London, the 21st December, 1668.
[Italian.]
Dec. 28.
Senato,
Secreta.
Dispacci,
Inghilterra.
Venetian
Archives.
388. Piero Mocenigo, Venetian Ambassador in England, to. the Doge and Senate.
In obedience to your Serenity's instructions I postponed seeking audience of the king, in order to combine news of Candia with thanks for what was written to the Ambassador Harvis and for the favours rendered by the Ambassador Winchelsea to the late Ser Marc Antonio Delfino. Owing to contrary winds the ducali of the 7th December only reached me this morning, so that in my next I shall relate what happened at the audience, which is given me for to-morrow evening. After thanking his Majesty I shall speak of my anxiety to know the reply of the Ambassador Temple on the matter of the succour. I shall also urge the king to set an example rather than to follow one. The harm done by this delay is evident, with the approaching campaign drawing ever nearer; but what is worse I despair of better success in the future being without any light as to what is being done in Holland. I have frequently represented the necessity of some minister to solicit the Pensionary Vit and the Ambassador Temple, to get the one to speak and the other to listen and reply, when I have no doubt something will be done. With the formidable power of their navigation the ambition of that government has greatly increased. The operations of the Lords States are frequently directed to increasing their esteem and credit in the world, and God grant that they may consider the interests of the most serene republic in this light. But the truth is that the lack of a minister in Holland deprives us of the opportunity for succour as well as of the facilities for preventing mischief. Thus recently the Spanish Ambassador Gamara was able to get the withdrawal of a sequestration of three royal ships of Spain, allowed by the magistrate of Flushing at the instance of a merchant, a creditor of the crown.
I am glad to have fulfilled the state's wishes in keeping up friendly relations with the Portuguese envoy.
Proposals like those of the French ambassador for reciprocal trade between the subjects of the two countries have suffered a like ill fortune when made to Denmark, with the same object to diminish through trade the credit … more resisted the aggrandisement of that crown. For the use of their fisheries the Danes take a great quantity of salt every year, and they are abundantly supplied by the Dutch who get it from Spain. When the French offered to bring some of their own in their own ships and to set up a company of merchants of their countrymen in Denmark the deputies of the board of Trade answered … salt suitable for the preservation of the fish, and consider the establishment of the company absolutely prejudicial to their trade, for several reasons. So the Dutch will continue to enjoy the advantage of supplying the salt, and with this aid to their authority will establish their control of navigation yet more firmly.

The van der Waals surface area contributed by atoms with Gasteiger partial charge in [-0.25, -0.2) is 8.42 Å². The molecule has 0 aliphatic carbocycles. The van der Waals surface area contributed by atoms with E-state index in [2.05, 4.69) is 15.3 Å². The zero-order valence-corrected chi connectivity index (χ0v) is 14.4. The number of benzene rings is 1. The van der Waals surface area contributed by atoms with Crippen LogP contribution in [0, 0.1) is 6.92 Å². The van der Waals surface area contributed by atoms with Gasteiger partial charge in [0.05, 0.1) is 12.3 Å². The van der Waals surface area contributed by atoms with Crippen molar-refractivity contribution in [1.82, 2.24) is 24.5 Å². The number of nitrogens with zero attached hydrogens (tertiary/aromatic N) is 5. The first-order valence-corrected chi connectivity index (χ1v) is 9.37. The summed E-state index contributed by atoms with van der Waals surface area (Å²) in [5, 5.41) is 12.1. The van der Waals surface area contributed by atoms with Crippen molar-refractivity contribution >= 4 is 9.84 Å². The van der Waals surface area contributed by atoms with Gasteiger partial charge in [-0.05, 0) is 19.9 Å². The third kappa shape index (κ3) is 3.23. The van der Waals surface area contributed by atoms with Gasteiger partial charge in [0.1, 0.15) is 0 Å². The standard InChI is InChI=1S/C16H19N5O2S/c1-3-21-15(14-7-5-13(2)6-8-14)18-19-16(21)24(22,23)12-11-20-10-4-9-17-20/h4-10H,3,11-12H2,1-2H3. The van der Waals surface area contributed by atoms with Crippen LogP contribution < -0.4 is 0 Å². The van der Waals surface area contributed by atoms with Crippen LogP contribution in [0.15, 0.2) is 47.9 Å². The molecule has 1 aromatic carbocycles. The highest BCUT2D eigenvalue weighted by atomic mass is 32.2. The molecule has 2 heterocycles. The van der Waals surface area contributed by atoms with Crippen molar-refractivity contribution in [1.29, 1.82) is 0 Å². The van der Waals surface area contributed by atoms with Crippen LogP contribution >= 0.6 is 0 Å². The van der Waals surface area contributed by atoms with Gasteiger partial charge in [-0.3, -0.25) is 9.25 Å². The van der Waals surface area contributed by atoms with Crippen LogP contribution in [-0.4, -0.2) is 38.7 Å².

To remove the differences caused by the claim of the king of Denmark that the tolls at the Sound shall be paid, not according to the quantity of the goods on the ships, but in proportion to their bulk and quality, in accordance with the ancient arrangements, it has been finally decided that Sig. Adelaer, Admiral of Denmark, shall go to Holland … should be permitted to negotiate in the Sound, whereby the toll will remain on the quality of the mark (la qualita del segno), not upon the quantity of the goods.
Expresses the hope of receiving the relief that has been allowed to all ambassadors, on which he counts owing to the very kind intentions expressed.
London, the 28th December, 1668.
[Italian.]

Footnotes

1 The last two lines of each page of this despatch are illegible.
2 A Venetian noble who had been imprisoned in the Seven Towers. Hist. MSS. Com. Finch MSS., Vol. i, p. 300.
3 The last two lines of each page of this despatch are illegible.
4 Allen appeared in the bay of Algiers on the 29th September. The Dey was at first disposed to resist, but yielded before a show of force. A treaty was concluded on the basis of the former peace with four additional articles. Playfair: Scourge of Christendom, pp. 90–8. London Gazette, Nov. 30–Dec. 3, 1668.
5 The Sieur de Rouillé.
6 Obliterated.
7 The last two lines of each page of these three despatches are illegible.
8 Philip Howard, third son of Henry Frederick, earl of Arundel.